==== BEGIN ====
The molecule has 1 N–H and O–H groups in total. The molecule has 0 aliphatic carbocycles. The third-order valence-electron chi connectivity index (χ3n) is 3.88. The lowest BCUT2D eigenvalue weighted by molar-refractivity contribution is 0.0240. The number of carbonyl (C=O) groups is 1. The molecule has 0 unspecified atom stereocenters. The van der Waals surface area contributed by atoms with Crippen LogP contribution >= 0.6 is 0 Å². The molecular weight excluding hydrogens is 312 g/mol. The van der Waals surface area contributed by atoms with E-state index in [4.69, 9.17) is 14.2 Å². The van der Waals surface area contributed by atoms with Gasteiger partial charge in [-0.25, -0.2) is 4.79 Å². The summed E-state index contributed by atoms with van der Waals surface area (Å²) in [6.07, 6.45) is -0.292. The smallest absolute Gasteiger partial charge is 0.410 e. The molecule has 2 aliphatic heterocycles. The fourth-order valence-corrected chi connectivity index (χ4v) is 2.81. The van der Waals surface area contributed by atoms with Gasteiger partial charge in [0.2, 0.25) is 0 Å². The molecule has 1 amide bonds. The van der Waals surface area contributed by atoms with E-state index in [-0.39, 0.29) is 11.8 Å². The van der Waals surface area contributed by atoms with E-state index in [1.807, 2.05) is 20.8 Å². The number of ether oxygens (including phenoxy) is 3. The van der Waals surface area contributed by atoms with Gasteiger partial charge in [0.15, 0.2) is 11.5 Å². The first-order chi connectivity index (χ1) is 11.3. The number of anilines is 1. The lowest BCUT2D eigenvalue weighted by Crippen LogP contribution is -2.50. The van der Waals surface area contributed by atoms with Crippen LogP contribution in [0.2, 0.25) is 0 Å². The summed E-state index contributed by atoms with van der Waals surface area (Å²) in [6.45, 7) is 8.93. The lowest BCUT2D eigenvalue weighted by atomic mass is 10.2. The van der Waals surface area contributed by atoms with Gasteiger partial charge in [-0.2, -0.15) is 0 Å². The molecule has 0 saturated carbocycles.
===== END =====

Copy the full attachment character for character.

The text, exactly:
The molecule has 1 N–H and O–H groups in total. The molecule has 0 aliphatic carbocycles. The third-order valence-electron chi connectivity index (χ3n) is 3.88. The lowest BCUT2D eigenvalue weighted by molar-refractivity contribution is 0.0240. The number of carbonyl (C=O) groups is 1. The molecule has 0 unspecified atom stereocenters. The van der Waals surface area contributed by atoms with Crippen LogP contribution >= 0.6 is 0 Å². The molecular weight excluding hydrogens is 312 g/mol. The van der Waals surface area contributed by atoms with E-state index in [4.69, 9.17) is 14.2 Å². The van der Waals surface area contributed by atoms with Gasteiger partial charge in [-0.25, -0.2) is 4.79 Å². The summed E-state index contributed by atoms with van der Waals surface area (Å²) in [6.07, 6.45) is -0.292. The smallest absolute Gasteiger partial charge is 0.410 e. The molecule has 2 aliphatic heterocycles. The fourth-order valence-corrected chi connectivity index (χ4v) is 2.81. The van der Waals surface area contributed by atoms with Gasteiger partial charge in [0.2, 0.25) is 0 Å². The molecule has 1 amide bonds. The van der Waals surface area contributed by atoms with E-state index in [-0.39, 0.29) is 11.8 Å². The van der Waals surface area contributed by atoms with E-state index in [1.807, 2.05) is 20.8 Å². The number of ether oxygens (including phenoxy) is 3. The van der Waals surface area contributed by atoms with Gasteiger partial charge in [0.15, 0.2) is 11.5 Å². The first-order chi connectivity index (χ1) is 11.3. The number of anilines is 1. The lowest BCUT2D eigenvalue weighted by Crippen LogP contribution is -2.50. The van der Waals surface area contributed by atoms with Crippen LogP contribution in [0.2, 0.25) is 0 Å². The summed E-state index contributed by atoms with van der Waals surface area (Å²) in [6.45, 7) is 8.93. The lowest BCUT2D eigenvalue weighted by atomic mass is 10.2. The van der Waals surface area contributed by atoms with Gasteiger partial charge in [-0.2, -0.15) is 0 Å². The molecule has 0 saturated carbocycles.